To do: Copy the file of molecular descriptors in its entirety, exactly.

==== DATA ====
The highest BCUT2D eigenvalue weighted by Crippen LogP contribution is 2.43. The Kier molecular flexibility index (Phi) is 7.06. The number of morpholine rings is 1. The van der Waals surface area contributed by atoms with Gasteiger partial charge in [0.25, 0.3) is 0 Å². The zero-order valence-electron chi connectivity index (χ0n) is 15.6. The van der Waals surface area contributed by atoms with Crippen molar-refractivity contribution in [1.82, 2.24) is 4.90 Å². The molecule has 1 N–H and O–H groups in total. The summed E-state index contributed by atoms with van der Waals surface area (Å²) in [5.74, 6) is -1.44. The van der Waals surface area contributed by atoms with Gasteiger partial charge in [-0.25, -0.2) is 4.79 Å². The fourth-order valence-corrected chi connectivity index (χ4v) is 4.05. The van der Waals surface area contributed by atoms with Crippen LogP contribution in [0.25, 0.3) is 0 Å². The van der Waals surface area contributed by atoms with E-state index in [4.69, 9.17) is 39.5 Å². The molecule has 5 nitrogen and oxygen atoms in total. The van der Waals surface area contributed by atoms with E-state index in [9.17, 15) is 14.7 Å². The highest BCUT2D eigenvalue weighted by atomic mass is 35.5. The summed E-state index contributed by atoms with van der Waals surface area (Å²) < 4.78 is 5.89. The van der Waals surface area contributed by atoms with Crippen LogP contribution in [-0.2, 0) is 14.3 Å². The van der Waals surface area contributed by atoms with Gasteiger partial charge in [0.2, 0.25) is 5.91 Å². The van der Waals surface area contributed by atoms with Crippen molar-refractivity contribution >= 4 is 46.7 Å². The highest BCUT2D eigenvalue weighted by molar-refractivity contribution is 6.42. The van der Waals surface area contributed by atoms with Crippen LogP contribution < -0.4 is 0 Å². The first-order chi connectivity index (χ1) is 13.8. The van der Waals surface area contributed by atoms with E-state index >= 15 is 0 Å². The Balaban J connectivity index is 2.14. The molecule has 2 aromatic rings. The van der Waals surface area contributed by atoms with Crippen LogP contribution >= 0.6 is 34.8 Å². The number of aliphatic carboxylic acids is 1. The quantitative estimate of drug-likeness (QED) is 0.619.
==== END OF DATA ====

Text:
The highest BCUT2D eigenvalue weighted by Crippen LogP contribution is 2.43. The Kier molecular flexibility index (Phi) is 7.06. The number of morpholine rings is 1. The van der Waals surface area contributed by atoms with Gasteiger partial charge in [0.25, 0.3) is 0 Å². The zero-order valence-electron chi connectivity index (χ0n) is 15.6. The van der Waals surface area contributed by atoms with Crippen molar-refractivity contribution in [1.82, 2.24) is 4.90 Å². The molecule has 1 N–H and O–H groups in total. The summed E-state index contributed by atoms with van der Waals surface area (Å²) in [5.74, 6) is -1.44. The van der Waals surface area contributed by atoms with Gasteiger partial charge in [-0.25, -0.2) is 4.79 Å². The fourth-order valence-corrected chi connectivity index (χ4v) is 4.05. The van der Waals surface area contributed by atoms with Crippen LogP contribution in [0.25, 0.3) is 0 Å². The van der Waals surface area contributed by atoms with E-state index in [4.69, 9.17) is 39.5 Å². The molecule has 5 nitrogen and oxygen atoms in total. The van der Waals surface area contributed by atoms with E-state index in [9.17, 15) is 14.7 Å². The highest BCUT2D eigenvalue weighted by atomic mass is 35.5. The summed E-state index contributed by atoms with van der Waals surface area (Å²) < 4.78 is 5.89. The van der Waals surface area contributed by atoms with Crippen LogP contribution in [-0.2, 0) is 14.3 Å². The van der Waals surface area contributed by atoms with Gasteiger partial charge in [0.2, 0.25) is 5.91 Å². The van der Waals surface area contributed by atoms with Crippen molar-refractivity contribution >= 4 is 46.7 Å². The highest BCUT2D eigenvalue weighted by molar-refractivity contribution is 6.42. The van der Waals surface area contributed by atoms with Crippen LogP contribution < -0.4 is 0 Å². The first-order chi connectivity index (χ1) is 13.8. The van der Waals surface area contributed by atoms with E-state index >= 15 is 0 Å². The Balaban J connectivity index is 2.14. The molecule has 2 aromatic rings. The van der Waals surface area contributed by atoms with Crippen LogP contribution >= 0.6 is 34.8 Å². The number of aliphatic carboxylic acids is 1. The quantitative estimate of drug-likeness (QED) is 0.619.